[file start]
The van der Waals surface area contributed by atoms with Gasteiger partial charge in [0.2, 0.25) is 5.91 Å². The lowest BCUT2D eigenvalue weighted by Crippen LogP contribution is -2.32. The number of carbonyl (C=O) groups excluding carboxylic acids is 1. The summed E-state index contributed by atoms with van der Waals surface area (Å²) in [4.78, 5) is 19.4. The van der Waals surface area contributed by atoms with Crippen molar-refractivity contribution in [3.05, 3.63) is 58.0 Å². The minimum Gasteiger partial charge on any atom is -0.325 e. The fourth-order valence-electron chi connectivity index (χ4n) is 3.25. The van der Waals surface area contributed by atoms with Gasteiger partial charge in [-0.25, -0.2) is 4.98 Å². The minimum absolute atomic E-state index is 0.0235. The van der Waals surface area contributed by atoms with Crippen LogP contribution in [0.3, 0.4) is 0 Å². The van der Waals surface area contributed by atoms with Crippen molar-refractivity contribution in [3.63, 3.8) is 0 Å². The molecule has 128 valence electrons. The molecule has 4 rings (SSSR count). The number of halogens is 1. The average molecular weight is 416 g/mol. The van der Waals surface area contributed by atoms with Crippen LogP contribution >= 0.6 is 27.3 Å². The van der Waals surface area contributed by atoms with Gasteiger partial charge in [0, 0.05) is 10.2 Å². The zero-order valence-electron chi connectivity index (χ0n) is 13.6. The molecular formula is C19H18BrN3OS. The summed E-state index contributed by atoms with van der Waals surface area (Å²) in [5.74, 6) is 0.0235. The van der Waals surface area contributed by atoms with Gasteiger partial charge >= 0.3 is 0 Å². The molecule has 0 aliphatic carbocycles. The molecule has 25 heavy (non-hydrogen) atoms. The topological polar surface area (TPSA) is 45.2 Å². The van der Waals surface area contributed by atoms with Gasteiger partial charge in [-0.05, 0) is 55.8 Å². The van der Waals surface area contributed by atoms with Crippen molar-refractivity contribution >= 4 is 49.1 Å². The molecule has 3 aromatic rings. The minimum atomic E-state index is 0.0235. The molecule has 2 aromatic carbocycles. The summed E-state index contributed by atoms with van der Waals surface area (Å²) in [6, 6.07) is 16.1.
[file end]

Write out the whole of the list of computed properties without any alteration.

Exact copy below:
The van der Waals surface area contributed by atoms with Gasteiger partial charge in [0.2, 0.25) is 5.91 Å². The lowest BCUT2D eigenvalue weighted by Crippen LogP contribution is -2.32. The number of carbonyl (C=O) groups excluding carboxylic acids is 1. The summed E-state index contributed by atoms with van der Waals surface area (Å²) in [4.78, 5) is 19.4. The van der Waals surface area contributed by atoms with Crippen molar-refractivity contribution in [3.05, 3.63) is 58.0 Å². The minimum Gasteiger partial charge on any atom is -0.325 e. The fourth-order valence-electron chi connectivity index (χ4n) is 3.25. The van der Waals surface area contributed by atoms with Gasteiger partial charge in [-0.25, -0.2) is 4.98 Å². The minimum absolute atomic E-state index is 0.0235. The van der Waals surface area contributed by atoms with Crippen LogP contribution in [0.3, 0.4) is 0 Å². The van der Waals surface area contributed by atoms with Crippen molar-refractivity contribution in [3.63, 3.8) is 0 Å². The molecule has 128 valence electrons. The molecule has 4 rings (SSSR count). The number of halogens is 1. The average molecular weight is 416 g/mol. The van der Waals surface area contributed by atoms with Crippen LogP contribution >= 0.6 is 27.3 Å². The van der Waals surface area contributed by atoms with Gasteiger partial charge in [0, 0.05) is 10.2 Å². The zero-order valence-electron chi connectivity index (χ0n) is 13.6. The molecular formula is C19H18BrN3OS. The summed E-state index contributed by atoms with van der Waals surface area (Å²) in [5.74, 6) is 0.0235. The van der Waals surface area contributed by atoms with Gasteiger partial charge >= 0.3 is 0 Å². The molecule has 0 aliphatic carbocycles. The molecule has 25 heavy (non-hydrogen) atoms. The topological polar surface area (TPSA) is 45.2 Å². The van der Waals surface area contributed by atoms with Gasteiger partial charge in [-0.05, 0) is 55.8 Å². The van der Waals surface area contributed by atoms with Crippen molar-refractivity contribution >= 4 is 49.1 Å². The molecule has 3 aromatic rings. The minimum atomic E-state index is 0.0235. The molecule has 2 aromatic carbocycles. The summed E-state index contributed by atoms with van der Waals surface area (Å²) in [6, 6.07) is 16.1.